“I didn’t know,” she wrote quickly, and hesitated. Her face was as white now as when Howland had looked on it through the window. Her hand trembled nervously and for an instant her lip quivered in a way that set Howland’s heart pounding tumultuously within him. “I am a stranger, too,” she added. “I have never been in this place before. I came because—”
She stopped, and the catching breath in her throat was almost a sob as she looked at Howland. He knew that it took an effort for her to write the next words.
“I came because you came.”
“Why?” he asked. His voice was low and assuring. “Tell me—why?”
He read her words as she wrote them, leaning half across the table in his eagerness.
“I am a stranger,” she repeated. “I want some one to help me. Accidentally I learned who you were and made up my mind to see you at the hotel, but when I got there I was afraid to go in. Then I saw you in the window. After a little you came out and I saw you enter here. I didn’t know what kind of place it was and I followed you. Won’t you please go with me—to where I am staying—and I will tell you—”
She left the sentence unfinished, her eyes pleading with him. Without a word he rose and seized his hat.
“I will go, Miss—” He laughed frankly into her face, inviting her to write her name. For a moment she smiled back at him, the color brightening her cheeks. Then she turned and hurried down the stair.
Outside Howland gave her his arm. His eyes, passing above her, caught again the luring play of the aurora in the north. He flung back his shoulders, drank in the fresh air, and laughed in the buoyancy of the new life that he felt.
“It’s a glorious night!” he exclaimed.
The girl nodded, and smiled up at him. Her face was very near to his shoulder, ever more beautiful in the white light of the stars.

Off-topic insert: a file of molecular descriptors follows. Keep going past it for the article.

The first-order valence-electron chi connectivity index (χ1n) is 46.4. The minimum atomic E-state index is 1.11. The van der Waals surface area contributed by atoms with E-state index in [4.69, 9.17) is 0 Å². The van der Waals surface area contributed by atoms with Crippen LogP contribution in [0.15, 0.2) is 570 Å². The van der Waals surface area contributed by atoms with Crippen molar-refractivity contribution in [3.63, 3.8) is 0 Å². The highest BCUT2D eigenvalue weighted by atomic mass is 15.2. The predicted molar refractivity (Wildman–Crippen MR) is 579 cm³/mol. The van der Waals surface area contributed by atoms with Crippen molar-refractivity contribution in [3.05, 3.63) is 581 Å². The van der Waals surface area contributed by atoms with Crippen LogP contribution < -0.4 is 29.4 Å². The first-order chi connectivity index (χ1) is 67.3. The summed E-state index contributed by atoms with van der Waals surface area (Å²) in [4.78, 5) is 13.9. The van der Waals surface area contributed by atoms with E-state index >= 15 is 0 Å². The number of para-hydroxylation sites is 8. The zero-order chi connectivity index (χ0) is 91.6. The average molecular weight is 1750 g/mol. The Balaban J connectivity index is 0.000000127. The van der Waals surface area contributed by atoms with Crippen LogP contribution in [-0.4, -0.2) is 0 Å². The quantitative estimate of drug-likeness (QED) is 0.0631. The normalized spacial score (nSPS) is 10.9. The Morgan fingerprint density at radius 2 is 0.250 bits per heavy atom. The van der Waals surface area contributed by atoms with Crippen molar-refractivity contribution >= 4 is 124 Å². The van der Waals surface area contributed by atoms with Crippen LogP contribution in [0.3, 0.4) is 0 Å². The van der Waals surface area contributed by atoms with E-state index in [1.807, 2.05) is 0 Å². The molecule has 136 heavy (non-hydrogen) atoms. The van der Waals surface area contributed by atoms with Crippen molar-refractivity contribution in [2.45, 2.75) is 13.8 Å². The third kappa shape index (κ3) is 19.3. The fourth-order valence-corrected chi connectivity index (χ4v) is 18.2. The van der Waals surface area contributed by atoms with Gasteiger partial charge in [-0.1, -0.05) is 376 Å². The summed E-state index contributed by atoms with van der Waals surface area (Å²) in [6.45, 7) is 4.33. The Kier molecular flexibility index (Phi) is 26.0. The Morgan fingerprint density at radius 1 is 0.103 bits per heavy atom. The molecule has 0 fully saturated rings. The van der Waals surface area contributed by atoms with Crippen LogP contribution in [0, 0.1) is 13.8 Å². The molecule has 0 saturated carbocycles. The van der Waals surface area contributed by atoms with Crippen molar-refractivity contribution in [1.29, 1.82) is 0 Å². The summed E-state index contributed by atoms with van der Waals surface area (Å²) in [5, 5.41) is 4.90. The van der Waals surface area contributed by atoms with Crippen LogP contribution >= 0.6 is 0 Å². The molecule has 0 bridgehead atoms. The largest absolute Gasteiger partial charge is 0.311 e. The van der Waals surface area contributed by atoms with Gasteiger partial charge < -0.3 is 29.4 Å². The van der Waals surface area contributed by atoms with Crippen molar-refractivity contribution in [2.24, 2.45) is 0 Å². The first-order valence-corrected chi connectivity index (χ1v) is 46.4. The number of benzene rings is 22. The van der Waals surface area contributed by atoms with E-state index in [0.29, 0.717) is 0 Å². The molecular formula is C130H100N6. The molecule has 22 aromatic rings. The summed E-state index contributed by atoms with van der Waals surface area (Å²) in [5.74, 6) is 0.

They did not look behind them. Neither heard the quiet fall of moccasined feet a dozen yards away. Neither saw the gleaming eyes and the thin, dark face of Jean Croisset, the half-breed, as they walked swiftly in the direction of the Saskatchewan.
THE MYSTERIOUS ATTACK
Howland was glad that for a time there was an excuse for his silence. It began to dawn on him that this was an extraordinary adventure for a man on whose shoulders rested the responsibilities of one of the greatest engineering tasks on the continent, and who was due to take a train for the seat of his operations at eight o’clock in the morning. Inwardly he was experiencing some strange emotions; outwardly he smiled as he thought of what Van Horn would say if he knew the circumstances. He looked down at his companion; saw the sheen of her hair as it rippled out from under her fur turban, studied the soft contour of her cheek and chin, without himself being observed, and noticed, incidentally, that the top of the bewitching head beside him came just about to a level with his cigar which he was smoking. He wondered if he were making a fool of himself. If so, he assured himself that there was at least one compensation. This night in Prince Albert would not be so uninteresting as it had promised to be earlier in the evening.